I have been searching for lawn fertilizer with the numbers 10-6-4 for spring and 5-10-5 for the fall. I'm having difficulty locating these two fertilizers. What other numbered sequence can you recommend to give the same or similar results for my lawn?
Is there a fertilizer collection in your garage -- Tomato Food, Bulb Booster, etc.? Then you may already have what you need. Give this column to a number cruncher, with the numbers from labels of fertilizers you own. Pay that person in fresh cut flowers or fresh vegetables for doing the math for you!
Or read our Buying fertilizer recommendations
where you can download a spreadsheet to do
your own calculations.
Numbers on a fertilizer label are a ratio, stating
the percentage of nitrogen, phosphorus and
potassium in that package.
For example, ten pounds of 10-6-4 supplies:
10 percent or 1 pound of nitrogen (10 pounds times 10 percent)
6 percent or 0.6 pounds of phosphorus, and
4 percent or 0.4 pounds of potassium.
Different fertilizer ratios are packaged to address common problems. High-phosphorus fertilizer is probably stocked at farmers' supply stores wherever soils are gravelly -- lacking in phosphorus. A high-nitrogen fertilizer is packaged for plants that must continually replace leaf, such as mowed lawn, or "heavy feeders" such as hybrid sweet corn that require more than normal amounts of nitrogen.
Two fertilizers may be the same ratio but more or less concentrated. For instance, 5-10-5 is interchangeable with 15-30-15 Miracle Gro. The 15-30-15 is three times as concentrated, so however many pounds of 5-10-5 your soil test tells you to use, you'd use one-third as many pounds of the 15-30-15.
For the 10-6-4 your soil test results prescribe, you can apply any other equivalent fertilizer That might be a 20-12-8 fertilizer, twice as concentrated, or a 5-3-2 with half the strength.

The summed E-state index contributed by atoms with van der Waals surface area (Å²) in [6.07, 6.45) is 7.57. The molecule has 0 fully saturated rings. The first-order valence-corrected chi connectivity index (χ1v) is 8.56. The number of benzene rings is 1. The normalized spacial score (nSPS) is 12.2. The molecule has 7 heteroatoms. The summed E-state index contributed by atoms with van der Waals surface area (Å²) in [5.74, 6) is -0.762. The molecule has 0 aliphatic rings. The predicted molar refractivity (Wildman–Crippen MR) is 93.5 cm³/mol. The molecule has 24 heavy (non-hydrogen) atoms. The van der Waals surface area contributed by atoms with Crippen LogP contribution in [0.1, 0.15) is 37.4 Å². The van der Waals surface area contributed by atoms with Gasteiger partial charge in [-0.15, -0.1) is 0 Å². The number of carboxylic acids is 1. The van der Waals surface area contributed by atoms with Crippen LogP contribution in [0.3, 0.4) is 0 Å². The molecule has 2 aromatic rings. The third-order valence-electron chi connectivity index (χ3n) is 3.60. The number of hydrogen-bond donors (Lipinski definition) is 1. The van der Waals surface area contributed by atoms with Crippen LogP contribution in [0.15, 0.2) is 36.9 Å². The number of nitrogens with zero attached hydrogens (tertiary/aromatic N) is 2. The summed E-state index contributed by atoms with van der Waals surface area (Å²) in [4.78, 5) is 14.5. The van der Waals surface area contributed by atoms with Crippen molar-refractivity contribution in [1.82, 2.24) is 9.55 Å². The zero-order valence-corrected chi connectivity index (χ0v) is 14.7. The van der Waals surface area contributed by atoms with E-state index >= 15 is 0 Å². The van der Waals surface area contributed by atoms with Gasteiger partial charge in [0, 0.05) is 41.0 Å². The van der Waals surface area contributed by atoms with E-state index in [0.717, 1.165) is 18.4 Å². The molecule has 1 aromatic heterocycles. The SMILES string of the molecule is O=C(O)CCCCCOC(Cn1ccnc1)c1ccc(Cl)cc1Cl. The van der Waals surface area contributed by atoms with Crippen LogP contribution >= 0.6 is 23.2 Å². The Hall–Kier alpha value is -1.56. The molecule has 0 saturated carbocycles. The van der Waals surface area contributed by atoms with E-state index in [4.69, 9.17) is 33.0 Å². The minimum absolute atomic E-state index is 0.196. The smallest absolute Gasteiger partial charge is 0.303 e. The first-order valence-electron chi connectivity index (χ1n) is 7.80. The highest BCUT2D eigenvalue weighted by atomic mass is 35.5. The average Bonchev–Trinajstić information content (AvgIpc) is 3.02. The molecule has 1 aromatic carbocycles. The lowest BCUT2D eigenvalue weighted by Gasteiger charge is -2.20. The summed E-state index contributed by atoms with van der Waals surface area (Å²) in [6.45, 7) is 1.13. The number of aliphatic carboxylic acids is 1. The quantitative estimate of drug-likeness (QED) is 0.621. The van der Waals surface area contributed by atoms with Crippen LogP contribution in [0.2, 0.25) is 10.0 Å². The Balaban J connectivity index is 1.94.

Instead of one specialty fertilizer you can use a combination. To replace the ten pounds of 10-6-4 described earlier, you'd weigh out whatever it takes to yield 1 pound of nitrogen, just over half a pound of phosphorus and just under half a pound of potassium. That might be:
8.5 pounds of 12-0-0 blood meal (8.5 pounds times 12 percent nitrogen is 1.02 pounds),
5 pounds of 0-11-0 bone meal (5 pounds times 11 percent phosphorus is 0.55 pound), plus
three-quarters pound of 0-0-60 muriate of potash (three quarters of 60 percent potassium is 0.45 pound).
Using a product with a formula that's just right for your soil and your crop means you can spread fertilizer just once. If you substitute several fertilizers, spread each ingredient separately to distribute the nutrients evenly.
Don't be misled by fertilizer packages that claim to be for a particular plant. Soil is what we're "feeding." If the soil needs a 5-10-5, it doesn't matter if that comes from a 5-10-5 "Tomato Food" or a 5-10-5 lawn fertilizer.
Gardeners who do not have a soil test to tell them just what their garden lacks should stick with balanced fertilizers, such as 2-2-2, 13-13-13 or 20-20-20.
Is it necessary to cut and remove existing sod before putting down soil to establish a new bed? To save on time and labor I was considering cutting the grass very short, then putting down three to four inches of top soil. Then I would cut through the sod when I plant and cover the area with 3 to 4 inches of mulch.
You can smother sod to make a new bed. Then it's best to wait for the grass to die, since live grass surfacing through new plantings can be an obnoxious weed. I don't plant immediately over smothered sod unless it's under at least four or five inches of soil and won't be disturbed in planting, since digging into it inevitably brings it closer to the light. My rule of thumb is "smother by May to plant in September, smother in September to plant in May."
Another reason to let a smothered bed wait is that some sod isn't well mannered lawn but field mowed short. The non-lawn components in such a mix -- thistle, quack grass, bindweed, dandelions and others -- can resurface from great depth. While I'm giving the grass time to die I'm also patrolling for and killing weedier survivors. If I must plant a suspect bed right away, I plant annuals rather than perennials so that routine fall maintenance will give me another chance to remove any persistent weeds.
to water. Turn on the sprinklers! You may remember rain from weeks ago like it was yesterday but your plants have long since used up that bounty.
to locust trees for deck or patio shade. They host too many insects that fall off in large numbers, from little green plant bugs to big (as mites go) red mites.
Originally published 6/28/03